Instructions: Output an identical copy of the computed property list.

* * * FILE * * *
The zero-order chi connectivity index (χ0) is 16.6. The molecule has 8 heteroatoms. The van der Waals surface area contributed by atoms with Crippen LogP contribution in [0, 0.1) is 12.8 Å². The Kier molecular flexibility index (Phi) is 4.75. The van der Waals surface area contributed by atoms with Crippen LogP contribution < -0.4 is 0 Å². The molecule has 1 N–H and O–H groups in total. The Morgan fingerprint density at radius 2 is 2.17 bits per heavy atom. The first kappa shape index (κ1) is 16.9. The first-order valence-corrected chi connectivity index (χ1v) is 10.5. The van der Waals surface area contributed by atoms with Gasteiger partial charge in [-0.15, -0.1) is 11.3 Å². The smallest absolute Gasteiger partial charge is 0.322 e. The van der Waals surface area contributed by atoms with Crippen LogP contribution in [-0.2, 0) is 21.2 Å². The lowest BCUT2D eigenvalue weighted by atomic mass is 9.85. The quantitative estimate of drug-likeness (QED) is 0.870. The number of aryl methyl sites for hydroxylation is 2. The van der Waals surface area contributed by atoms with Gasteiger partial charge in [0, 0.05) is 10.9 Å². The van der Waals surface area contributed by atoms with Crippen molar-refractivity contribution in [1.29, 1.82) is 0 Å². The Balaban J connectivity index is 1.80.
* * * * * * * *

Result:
The zero-order chi connectivity index (χ0) is 16.6. The molecule has 8 heteroatoms. The van der Waals surface area contributed by atoms with Crippen LogP contribution in [0, 0.1) is 12.8 Å². The Kier molecular flexibility index (Phi) is 4.75. The van der Waals surface area contributed by atoms with Crippen LogP contribution < -0.4 is 0 Å². The molecule has 1 N–H and O–H groups in total. The Morgan fingerprint density at radius 2 is 2.17 bits per heavy atom. The first kappa shape index (κ1) is 16.9. The first-order valence-corrected chi connectivity index (χ1v) is 10.5. The van der Waals surface area contributed by atoms with Gasteiger partial charge in [-0.15, -0.1) is 11.3 Å². The smallest absolute Gasteiger partial charge is 0.322 e. The van der Waals surface area contributed by atoms with Crippen LogP contribution in [-0.2, 0) is 21.2 Å². The lowest BCUT2D eigenvalue weighted by atomic mass is 9.85. The quantitative estimate of drug-likeness (QED) is 0.870. The number of aryl methyl sites for hydroxylation is 2. The van der Waals surface area contributed by atoms with Gasteiger partial charge in [0, 0.05) is 10.9 Å². The van der Waals surface area contributed by atoms with Crippen molar-refractivity contribution in [1.29, 1.82) is 0 Å². The Balaban J connectivity index is 1.80.